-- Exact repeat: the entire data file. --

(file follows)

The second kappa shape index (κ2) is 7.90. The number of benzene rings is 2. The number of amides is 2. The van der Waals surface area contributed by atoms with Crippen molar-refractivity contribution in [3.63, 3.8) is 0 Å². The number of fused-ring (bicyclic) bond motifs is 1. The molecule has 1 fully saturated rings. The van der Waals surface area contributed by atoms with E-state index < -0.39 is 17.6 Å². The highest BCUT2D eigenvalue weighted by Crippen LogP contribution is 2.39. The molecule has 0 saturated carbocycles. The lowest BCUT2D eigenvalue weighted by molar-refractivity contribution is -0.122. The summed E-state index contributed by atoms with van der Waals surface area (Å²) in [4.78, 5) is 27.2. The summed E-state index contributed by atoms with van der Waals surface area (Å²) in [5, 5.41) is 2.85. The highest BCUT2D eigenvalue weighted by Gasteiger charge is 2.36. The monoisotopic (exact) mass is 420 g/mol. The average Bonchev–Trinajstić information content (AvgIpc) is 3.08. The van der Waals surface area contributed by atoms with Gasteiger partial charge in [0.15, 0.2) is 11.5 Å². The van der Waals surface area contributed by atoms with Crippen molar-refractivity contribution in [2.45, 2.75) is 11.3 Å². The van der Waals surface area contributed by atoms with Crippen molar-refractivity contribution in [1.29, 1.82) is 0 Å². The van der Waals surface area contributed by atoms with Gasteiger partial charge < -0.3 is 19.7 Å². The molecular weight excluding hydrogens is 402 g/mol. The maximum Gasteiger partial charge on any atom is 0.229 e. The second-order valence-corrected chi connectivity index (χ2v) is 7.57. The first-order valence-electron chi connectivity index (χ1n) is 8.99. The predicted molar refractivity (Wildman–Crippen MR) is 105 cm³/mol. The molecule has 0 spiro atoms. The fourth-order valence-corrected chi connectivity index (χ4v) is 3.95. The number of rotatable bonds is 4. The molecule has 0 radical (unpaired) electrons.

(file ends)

The second kappa shape index (κ2) is 7.90. The number of benzene rings is 2. The number of amides is 2. The van der Waals surface area contributed by atoms with Crippen molar-refractivity contribution in [3.63, 3.8) is 0 Å². The number of fused-ring (bicyclic) bond motifs is 1. The molecule has 1 fully saturated rings. The van der Waals surface area contributed by atoms with E-state index < -0.39 is 17.6 Å². The highest BCUT2D eigenvalue weighted by Crippen LogP contribution is 2.39. The molecule has 0 saturated carbocycles. The lowest BCUT2D eigenvalue weighted by molar-refractivity contribution is -0.122. The summed E-state index contributed by atoms with van der Waals surface area (Å²) in [4.78, 5) is 27.2. The summed E-state index contributed by atoms with van der Waals surface area (Å²) in [5, 5.41) is 2.85. The highest BCUT2D eigenvalue weighted by Gasteiger charge is 2.36. The monoisotopic (exact) mass is 420 g/mol. The average Bonchev–Trinajstić information content (AvgIpc) is 3.08. The van der Waals surface area contributed by atoms with Gasteiger partial charge in [0.15, 0.2) is 11.5 Å². The van der Waals surface area contributed by atoms with Crippen molar-refractivity contribution in [2.45, 2.75) is 11.3 Å². The van der Waals surface area contributed by atoms with Crippen molar-refractivity contribution in [1.29, 1.82) is 0 Å². The van der Waals surface area contributed by atoms with Gasteiger partial charge < -0.3 is 19.7 Å². The molecular weight excluding hydrogens is 402 g/mol. The maximum Gasteiger partial charge on any atom is 0.229 e. The second-order valence-corrected chi connectivity index (χ2v) is 7.57. The first-order valence-electron chi connectivity index (χ1n) is 8.99. The predicted molar refractivity (Wildman–Crippen MR) is 105 cm³/mol. The molecule has 0 spiro atoms. The fourth-order valence-corrected chi connectivity index (χ4v) is 3.95. The number of rotatable bonds is 4. The molecule has 0 radical (unpaired) electrons.